Hurd on the Hill: Securing Our Borders

January 26, 2015
Hurd on the Hill: Local Columns

I firmly believe that if people in Washington are going to write the laws about securing our border, they should spend some time down here and talk to the men and women who risk their lives every day to protect our nation. That’s why I joined my fellow Texas Congressman Mike McCaul this weekend as he led a delegation of members of Congress on tours of our southwest border. We spent time in San Diego, California, Sierra Vista, Arizona and McAllen, Texas and at each stop, my colleagues were able to see what you and I already know to be true – our border is no where near secure, despite what the White House and Democrats in Congress may say.

As I travel our district, I hear it over and over again – “Will, when is Washington going to fix this problem?” That’s why I am a co-sponsor of the Secure Our Border’s First Act, a bill introduced by McCaul, the Chairman of the Committee on Homeland Security.

First, let me explain what this bill isn’t. It is not an immigration reform bill. Our immigration policy is enormously complicated and reforming it will require more than just one piece of legislation. Washington just doesn’t do “comprehensive” well, so look for us to fix our broken immigration system separately with legislation that comes from the Judiciary Committee, which has jurisdiction over this issue.

However, the Secure Our Borders First bill is a giant step towards getting our borders under control. A key component to the legislation will make cutting-edge technology available to our border patrol agents to help solve this problem. Where difficult terrain keeps agents from being effective on the ground, we can use technology to put eyes and ears on the border.  The legislation also completes the 700 miles of fencing as required by law.  This complete approach gives our border agents a leg up on those who wish to do our nation harm.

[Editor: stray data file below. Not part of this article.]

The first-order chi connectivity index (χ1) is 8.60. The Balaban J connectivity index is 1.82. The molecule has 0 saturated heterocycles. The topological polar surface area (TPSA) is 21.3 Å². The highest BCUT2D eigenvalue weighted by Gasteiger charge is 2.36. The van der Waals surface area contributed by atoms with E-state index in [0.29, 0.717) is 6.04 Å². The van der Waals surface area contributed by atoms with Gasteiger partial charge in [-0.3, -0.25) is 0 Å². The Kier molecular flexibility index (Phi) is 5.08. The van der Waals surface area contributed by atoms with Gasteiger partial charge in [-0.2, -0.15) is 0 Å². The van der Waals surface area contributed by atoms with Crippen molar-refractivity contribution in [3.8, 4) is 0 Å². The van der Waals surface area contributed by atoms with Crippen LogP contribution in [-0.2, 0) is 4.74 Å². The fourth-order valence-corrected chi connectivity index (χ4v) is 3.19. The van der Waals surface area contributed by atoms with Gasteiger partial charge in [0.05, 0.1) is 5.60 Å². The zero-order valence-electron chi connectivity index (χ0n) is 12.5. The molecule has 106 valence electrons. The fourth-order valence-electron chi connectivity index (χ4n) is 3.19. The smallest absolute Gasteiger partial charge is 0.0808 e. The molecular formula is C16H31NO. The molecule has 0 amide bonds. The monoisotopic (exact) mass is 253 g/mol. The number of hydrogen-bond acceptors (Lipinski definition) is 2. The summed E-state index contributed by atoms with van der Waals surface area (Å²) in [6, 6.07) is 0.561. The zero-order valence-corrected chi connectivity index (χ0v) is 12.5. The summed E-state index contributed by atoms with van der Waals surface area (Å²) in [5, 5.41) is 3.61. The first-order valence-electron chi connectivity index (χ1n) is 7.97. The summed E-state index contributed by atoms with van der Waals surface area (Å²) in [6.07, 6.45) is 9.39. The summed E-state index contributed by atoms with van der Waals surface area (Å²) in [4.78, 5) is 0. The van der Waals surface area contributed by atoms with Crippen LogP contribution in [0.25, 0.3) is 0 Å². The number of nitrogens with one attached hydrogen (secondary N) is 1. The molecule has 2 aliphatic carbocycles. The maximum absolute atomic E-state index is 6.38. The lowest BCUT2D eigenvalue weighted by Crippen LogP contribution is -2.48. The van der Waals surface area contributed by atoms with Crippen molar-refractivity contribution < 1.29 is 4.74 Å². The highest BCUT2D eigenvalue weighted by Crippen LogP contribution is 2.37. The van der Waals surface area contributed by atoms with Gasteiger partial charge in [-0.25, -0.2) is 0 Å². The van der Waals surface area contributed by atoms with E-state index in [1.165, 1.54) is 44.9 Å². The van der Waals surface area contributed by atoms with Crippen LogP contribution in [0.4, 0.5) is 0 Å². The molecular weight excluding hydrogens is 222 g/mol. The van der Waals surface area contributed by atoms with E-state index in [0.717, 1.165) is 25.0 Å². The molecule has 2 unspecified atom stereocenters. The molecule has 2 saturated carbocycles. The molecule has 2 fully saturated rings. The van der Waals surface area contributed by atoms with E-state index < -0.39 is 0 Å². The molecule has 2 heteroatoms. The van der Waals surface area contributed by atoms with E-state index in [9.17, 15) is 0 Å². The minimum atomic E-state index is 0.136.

The Secure Our Borders Act also gives these agents the flexibility they desperately need to react to the latest intelligence they receive. While Washington may be able to offer guidance to Border Patrol on how to handle certain situations, the truth is that only those on the ground, and often in immediate danger, have the ability to make the right call.

My time as an undercover CIA agent gives me a unique perspective on border security. It’s not a partisan issue. This is about national security. When our border is not secure, our national sovereignty is at risk. This is also about promoting trade and commerce across international lines. An unsecured border stalls the movement of goods, and this hurts our economy and job growth.

The Secure Our Borders First Act isn’t the final answer to this problem. There will still be more work to do on completely securing our border even once this bill is in place. And I look forward to working with Chairman Bob Goodlatte with the Judiciary Committee to move forward with real immigration reform that protects American workers and strengthens our economy. But this a tough border security bill with real consequences if the administration refuses to act. It’s the right first step.